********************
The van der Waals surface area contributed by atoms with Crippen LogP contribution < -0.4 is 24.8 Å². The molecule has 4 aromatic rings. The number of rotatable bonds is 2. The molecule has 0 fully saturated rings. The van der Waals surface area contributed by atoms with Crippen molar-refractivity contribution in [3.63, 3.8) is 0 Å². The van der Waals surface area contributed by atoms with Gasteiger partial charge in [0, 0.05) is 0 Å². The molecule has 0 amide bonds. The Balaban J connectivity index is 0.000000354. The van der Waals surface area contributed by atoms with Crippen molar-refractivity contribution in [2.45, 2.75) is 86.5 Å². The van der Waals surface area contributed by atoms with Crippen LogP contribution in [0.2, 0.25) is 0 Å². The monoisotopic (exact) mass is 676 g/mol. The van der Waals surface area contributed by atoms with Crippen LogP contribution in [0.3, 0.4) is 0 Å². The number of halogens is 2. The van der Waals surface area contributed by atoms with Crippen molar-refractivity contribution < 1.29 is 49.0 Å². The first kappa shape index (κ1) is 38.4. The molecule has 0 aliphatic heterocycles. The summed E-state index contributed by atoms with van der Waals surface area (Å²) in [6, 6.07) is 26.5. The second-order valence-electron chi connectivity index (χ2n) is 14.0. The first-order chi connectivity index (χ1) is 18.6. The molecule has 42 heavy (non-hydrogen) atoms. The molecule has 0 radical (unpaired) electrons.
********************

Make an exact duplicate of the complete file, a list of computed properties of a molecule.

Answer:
The van der Waals surface area contributed by atoms with Crippen LogP contribution < -0.4 is 24.8 Å². The molecule has 4 aromatic rings. The number of rotatable bonds is 2. The molecule has 0 fully saturated rings. The van der Waals surface area contributed by atoms with Crippen molar-refractivity contribution in [3.63, 3.8) is 0 Å². The van der Waals surface area contributed by atoms with Gasteiger partial charge in [0, 0.05) is 0 Å². The molecule has 0 amide bonds. The Balaban J connectivity index is 0.000000354. The van der Waals surface area contributed by atoms with Crippen molar-refractivity contribution in [2.45, 2.75) is 86.5 Å². The van der Waals surface area contributed by atoms with Crippen LogP contribution in [0.2, 0.25) is 0 Å². The monoisotopic (exact) mass is 676 g/mol. The van der Waals surface area contributed by atoms with Crippen LogP contribution in [0.3, 0.4) is 0 Å². The number of halogens is 2. The van der Waals surface area contributed by atoms with Crippen molar-refractivity contribution < 1.29 is 49.0 Å². The first kappa shape index (κ1) is 38.4. The molecule has 0 aliphatic heterocycles. The summed E-state index contributed by atoms with van der Waals surface area (Å²) in [6, 6.07) is 26.5. The second-order valence-electron chi connectivity index (χ2n) is 14.0. The first-order chi connectivity index (χ1) is 18.6. The molecule has 42 heavy (non-hydrogen) atoms. The molecule has 0 radical (unpaired) electrons.